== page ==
Mike Resseler and Orin Thomas debate Consumerization of IT

Mike Resseler, System Center DPM MVP and Senior Technical Consultant for Infront Consulting Group Belgium and I have been discussing over twitter whether consumerization of IT is likely to be a growing trend in future. Microsoft has a page on the consumerization of IT here: http://www.microsoft.com/windows/consumerization/default.aspx

We thought that it might be interesting to have a written debate about the issue. Here is the result of that debate:

Orin: I suppose we need to start with some definitions.

Consumerization of IT is a way of labeling the trend of people increasingly using their own phones/tablets/and computers to perform work related tasks. While people have always taken work home with them, the consumerization of IT is something beyond allowing them VPN access from their home computer (or dial-up access as it was a decade or so ago).

I think that the consumerization of IT was more of a growing trend back before the beginning of the “Great Recession” when people were more likely to purchase computer hardware that might have been more powerful than the hardware provided to them by their workplace. For example, someone buys themselves a brand new laptop and they’d rather bring that into the office and work on that than the older, less capable, computer that they are given by the company.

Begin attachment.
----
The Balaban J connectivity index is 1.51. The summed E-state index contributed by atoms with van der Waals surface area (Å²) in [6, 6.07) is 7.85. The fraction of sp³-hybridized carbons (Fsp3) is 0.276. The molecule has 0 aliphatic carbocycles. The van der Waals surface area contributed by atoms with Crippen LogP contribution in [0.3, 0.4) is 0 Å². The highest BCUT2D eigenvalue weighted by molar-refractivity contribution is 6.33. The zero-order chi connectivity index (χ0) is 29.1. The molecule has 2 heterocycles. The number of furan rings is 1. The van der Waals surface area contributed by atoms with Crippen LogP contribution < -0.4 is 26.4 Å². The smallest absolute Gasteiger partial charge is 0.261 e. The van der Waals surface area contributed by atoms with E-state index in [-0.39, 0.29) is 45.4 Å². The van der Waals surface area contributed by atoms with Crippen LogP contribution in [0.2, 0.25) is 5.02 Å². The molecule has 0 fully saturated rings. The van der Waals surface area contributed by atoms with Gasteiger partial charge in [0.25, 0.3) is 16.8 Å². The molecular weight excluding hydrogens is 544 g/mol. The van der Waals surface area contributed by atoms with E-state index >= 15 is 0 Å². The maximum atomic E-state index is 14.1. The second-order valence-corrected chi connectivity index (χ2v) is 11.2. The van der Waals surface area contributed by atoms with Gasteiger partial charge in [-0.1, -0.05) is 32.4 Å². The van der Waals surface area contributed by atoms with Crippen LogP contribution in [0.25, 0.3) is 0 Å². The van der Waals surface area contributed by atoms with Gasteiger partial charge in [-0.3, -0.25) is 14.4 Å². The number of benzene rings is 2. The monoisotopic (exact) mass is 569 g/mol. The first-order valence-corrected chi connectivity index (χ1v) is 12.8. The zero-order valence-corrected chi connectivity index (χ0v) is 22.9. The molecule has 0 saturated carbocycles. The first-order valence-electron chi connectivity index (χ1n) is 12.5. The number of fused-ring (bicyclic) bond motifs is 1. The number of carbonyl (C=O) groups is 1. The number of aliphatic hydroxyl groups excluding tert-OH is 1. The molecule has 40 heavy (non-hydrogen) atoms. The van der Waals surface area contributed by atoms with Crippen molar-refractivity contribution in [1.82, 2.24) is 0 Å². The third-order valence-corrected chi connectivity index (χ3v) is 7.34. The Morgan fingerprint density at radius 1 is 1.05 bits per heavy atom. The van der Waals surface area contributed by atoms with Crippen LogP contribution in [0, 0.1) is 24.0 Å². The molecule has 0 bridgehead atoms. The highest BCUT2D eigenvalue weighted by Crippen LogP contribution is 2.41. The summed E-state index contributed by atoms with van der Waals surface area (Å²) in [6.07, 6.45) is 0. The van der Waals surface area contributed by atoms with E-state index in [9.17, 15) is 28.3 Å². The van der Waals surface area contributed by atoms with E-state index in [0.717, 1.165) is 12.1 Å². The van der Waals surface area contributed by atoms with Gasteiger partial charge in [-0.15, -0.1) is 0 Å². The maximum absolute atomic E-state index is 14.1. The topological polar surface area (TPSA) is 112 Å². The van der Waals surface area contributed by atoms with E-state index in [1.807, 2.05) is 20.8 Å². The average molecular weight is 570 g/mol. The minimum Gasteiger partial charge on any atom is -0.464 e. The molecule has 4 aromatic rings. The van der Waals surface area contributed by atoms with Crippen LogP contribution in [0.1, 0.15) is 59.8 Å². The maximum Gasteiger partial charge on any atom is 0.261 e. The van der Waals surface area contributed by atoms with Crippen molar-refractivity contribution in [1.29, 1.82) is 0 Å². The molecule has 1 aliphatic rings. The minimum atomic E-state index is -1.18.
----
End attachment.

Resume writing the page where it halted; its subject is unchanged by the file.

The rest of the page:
Now oddly enough I’ve always been a part of that trend. When I’ve been working as a trainer or as a systems administrator, I’ve always had my own gear with me. That’s because I’m a gadget geek and have always had pretty good portable systems. However, even when I’ve worked with other geeks, I’ve found that my choice was the exception rather than the rule. Except for me, my fellow trainers, all geeks, at a company I recently worked for, chose to use the laptop computers allocated to them by the company rather than purchase their own computer. I used my own computer because I needed more RAM than the SOE laptops, and that I also would come in early and work at writing my books, something I was careful to separate from my “on the clock” work time.